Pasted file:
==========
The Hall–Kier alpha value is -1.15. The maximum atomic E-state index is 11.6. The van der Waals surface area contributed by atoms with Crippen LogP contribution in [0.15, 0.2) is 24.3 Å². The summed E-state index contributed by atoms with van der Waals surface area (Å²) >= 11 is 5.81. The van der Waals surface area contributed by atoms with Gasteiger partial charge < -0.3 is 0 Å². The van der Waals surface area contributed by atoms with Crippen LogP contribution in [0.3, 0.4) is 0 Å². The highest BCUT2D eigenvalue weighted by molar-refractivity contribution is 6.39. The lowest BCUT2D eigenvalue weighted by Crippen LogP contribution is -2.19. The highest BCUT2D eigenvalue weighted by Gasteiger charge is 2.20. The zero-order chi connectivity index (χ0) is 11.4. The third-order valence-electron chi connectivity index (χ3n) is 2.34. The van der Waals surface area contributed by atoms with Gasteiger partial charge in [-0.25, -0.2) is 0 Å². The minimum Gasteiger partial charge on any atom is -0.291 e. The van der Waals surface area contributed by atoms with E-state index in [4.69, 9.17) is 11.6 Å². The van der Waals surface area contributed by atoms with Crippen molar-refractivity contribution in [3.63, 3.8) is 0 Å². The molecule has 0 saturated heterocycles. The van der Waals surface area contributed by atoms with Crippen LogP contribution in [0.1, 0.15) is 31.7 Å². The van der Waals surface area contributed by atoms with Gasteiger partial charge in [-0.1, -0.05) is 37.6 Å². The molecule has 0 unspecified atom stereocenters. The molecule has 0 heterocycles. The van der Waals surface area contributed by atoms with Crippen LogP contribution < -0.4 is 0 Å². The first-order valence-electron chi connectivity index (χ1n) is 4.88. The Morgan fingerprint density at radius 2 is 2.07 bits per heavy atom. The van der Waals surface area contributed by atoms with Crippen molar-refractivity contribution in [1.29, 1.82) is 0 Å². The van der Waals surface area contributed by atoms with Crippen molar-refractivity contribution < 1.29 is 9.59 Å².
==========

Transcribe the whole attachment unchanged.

The Hall–Kier alpha value is -1.15. The maximum atomic E-state index is 11.6. The van der Waals surface area contributed by atoms with Crippen LogP contribution in [0.15, 0.2) is 24.3 Å². The summed E-state index contributed by atoms with van der Waals surface area (Å²) >= 11 is 5.81. The van der Waals surface area contributed by atoms with Gasteiger partial charge < -0.3 is 0 Å². The van der Waals surface area contributed by atoms with Crippen LogP contribution in [0.3, 0.4) is 0 Å². The highest BCUT2D eigenvalue weighted by molar-refractivity contribution is 6.39. The lowest BCUT2D eigenvalue weighted by Crippen LogP contribution is -2.19. The highest BCUT2D eigenvalue weighted by Gasteiger charge is 2.20. The zero-order chi connectivity index (χ0) is 11.4. The third-order valence-electron chi connectivity index (χ3n) is 2.34. The van der Waals surface area contributed by atoms with Gasteiger partial charge in [-0.25, -0.2) is 0 Å². The minimum Gasteiger partial charge on any atom is -0.291 e. The van der Waals surface area contributed by atoms with E-state index in [4.69, 9.17) is 11.6 Å². The van der Waals surface area contributed by atoms with Crippen molar-refractivity contribution in [3.63, 3.8) is 0 Å². The molecule has 0 saturated heterocycles. The van der Waals surface area contributed by atoms with Crippen LogP contribution in [0.1, 0.15) is 31.7 Å². The van der Waals surface area contributed by atoms with Gasteiger partial charge in [-0.1, -0.05) is 37.6 Å². The molecule has 0 unspecified atom stereocenters. The molecule has 0 heterocycles. The van der Waals surface area contributed by atoms with Crippen LogP contribution < -0.4 is 0 Å². The first-order valence-electron chi connectivity index (χ1n) is 4.88. The Morgan fingerprint density at radius 2 is 2.07 bits per heavy atom. The van der Waals surface area contributed by atoms with Crippen molar-refractivity contribution in [1.29, 1.82) is 0 Å². The van der Waals surface area contributed by atoms with Crippen molar-refractivity contribution < 1.29 is 9.59 Å².